Financing remains available for veterinary practices even though the economic downturn has prompted many banks to tighten the standards and terms of loans to businesses as well as households.
The Small Business Administration reported a drop in SBA loans through commercial banks from 2007 to 2008, for the fiscal year ending Sept. 30. Approvals for 7(a) loans, the most common SBA loans, decreased about 30 percent from fiscal 2007 to fiscal 2008. Approvals for 504 loans, for major fixed assets such as land and buildings, decreased about 17 percent.
An October survey by the Federal Reserve of senior loan officers at large banks found that about 75 percent of U.S. banks tightened lending standards in the preceding three-month period on commercial and industrial loans to small firms. Respondents also reported tightening the terms of such loans.
"Almost all domestic and foreign respondents pointed to a less favorable or more uncertain economic outlook as a reason for tightening their lending standards and terms on C&I loans over the past three months," according to the report.
Only 5 percent of U.S. banks reported a reduction in demand for C&I loans from small firms, but 55 percent reported a drop in demand for commercial real estate loans from all firms. About 85 percent of U.S. banks tightened lending standards on commercial real estate loans.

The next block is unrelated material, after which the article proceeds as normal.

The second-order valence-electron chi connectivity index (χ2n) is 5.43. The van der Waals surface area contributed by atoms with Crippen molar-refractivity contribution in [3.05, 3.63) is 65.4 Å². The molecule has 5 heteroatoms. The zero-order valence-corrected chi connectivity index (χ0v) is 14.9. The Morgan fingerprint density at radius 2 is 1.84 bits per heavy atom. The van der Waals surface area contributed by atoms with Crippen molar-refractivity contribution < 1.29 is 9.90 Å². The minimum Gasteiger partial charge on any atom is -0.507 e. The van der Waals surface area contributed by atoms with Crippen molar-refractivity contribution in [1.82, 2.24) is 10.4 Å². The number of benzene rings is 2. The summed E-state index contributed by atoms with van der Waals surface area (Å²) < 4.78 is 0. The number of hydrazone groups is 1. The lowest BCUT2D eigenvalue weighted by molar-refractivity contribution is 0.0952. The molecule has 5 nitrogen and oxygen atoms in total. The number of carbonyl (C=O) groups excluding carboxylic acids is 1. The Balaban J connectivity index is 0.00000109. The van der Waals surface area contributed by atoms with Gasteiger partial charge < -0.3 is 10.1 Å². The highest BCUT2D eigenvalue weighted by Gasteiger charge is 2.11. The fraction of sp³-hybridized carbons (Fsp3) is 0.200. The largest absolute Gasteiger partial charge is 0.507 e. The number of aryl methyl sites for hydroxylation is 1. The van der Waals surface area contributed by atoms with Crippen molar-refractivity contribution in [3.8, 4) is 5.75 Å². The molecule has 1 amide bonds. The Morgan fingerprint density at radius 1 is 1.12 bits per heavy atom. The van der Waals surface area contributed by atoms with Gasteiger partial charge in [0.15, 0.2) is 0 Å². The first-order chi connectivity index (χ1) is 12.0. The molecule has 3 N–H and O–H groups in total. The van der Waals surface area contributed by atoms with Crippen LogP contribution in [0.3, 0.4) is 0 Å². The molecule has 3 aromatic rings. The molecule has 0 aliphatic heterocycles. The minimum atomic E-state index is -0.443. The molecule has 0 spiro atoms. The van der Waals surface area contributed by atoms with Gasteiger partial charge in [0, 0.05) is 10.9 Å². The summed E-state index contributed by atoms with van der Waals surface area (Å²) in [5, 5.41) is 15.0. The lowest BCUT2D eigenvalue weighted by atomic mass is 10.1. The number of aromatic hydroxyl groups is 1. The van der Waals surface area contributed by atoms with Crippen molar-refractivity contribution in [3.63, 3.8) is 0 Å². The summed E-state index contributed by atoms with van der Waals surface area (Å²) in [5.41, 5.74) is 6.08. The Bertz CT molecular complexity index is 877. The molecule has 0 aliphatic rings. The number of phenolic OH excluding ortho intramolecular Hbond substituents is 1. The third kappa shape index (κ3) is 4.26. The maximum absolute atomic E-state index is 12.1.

"In these trying times, getting a bank to loan you money is hard, at a minimum," said Chip Mahan, chairman and chief executive officer of Live Oak Bank, which lends almost entirely to veterinarians. "Live Oak Bank focuses on financing veterinarians, though, because they tend to be creditworthy."
David Lucht, Live Oak president and chief operating officer, said the bank approves about 10 practice financing packages per month. He said the pace has been pretty steady ever since the bank started making loans in May 2007.
The economic downturn has not discouraged Banc of America Practice Solutions from increasing outreach to veterinarians this year.
"We're as committed today to the veterinary market as we have ever been," said Cole Gillespie, regional sales director and lead on the veterinary initiative.
Gillespie said current interest rates are not prohibitive for loans to start a practice, expand a clinic, or buy equipment.
Matsco, a Wells Fargo Bank company, also continues to offer financing for veterinary practices. Keith Merklin, Matsco vice president of SBA lending, said veterinarians have fared well during good and bad economic situations in the past.
Merklin added that he understands concerns from borrowers about the stability of banks after the failure of a number of large institutions.
"The key is connecting with a lender that has positioned itself to do well during good and bad times," Merklin said.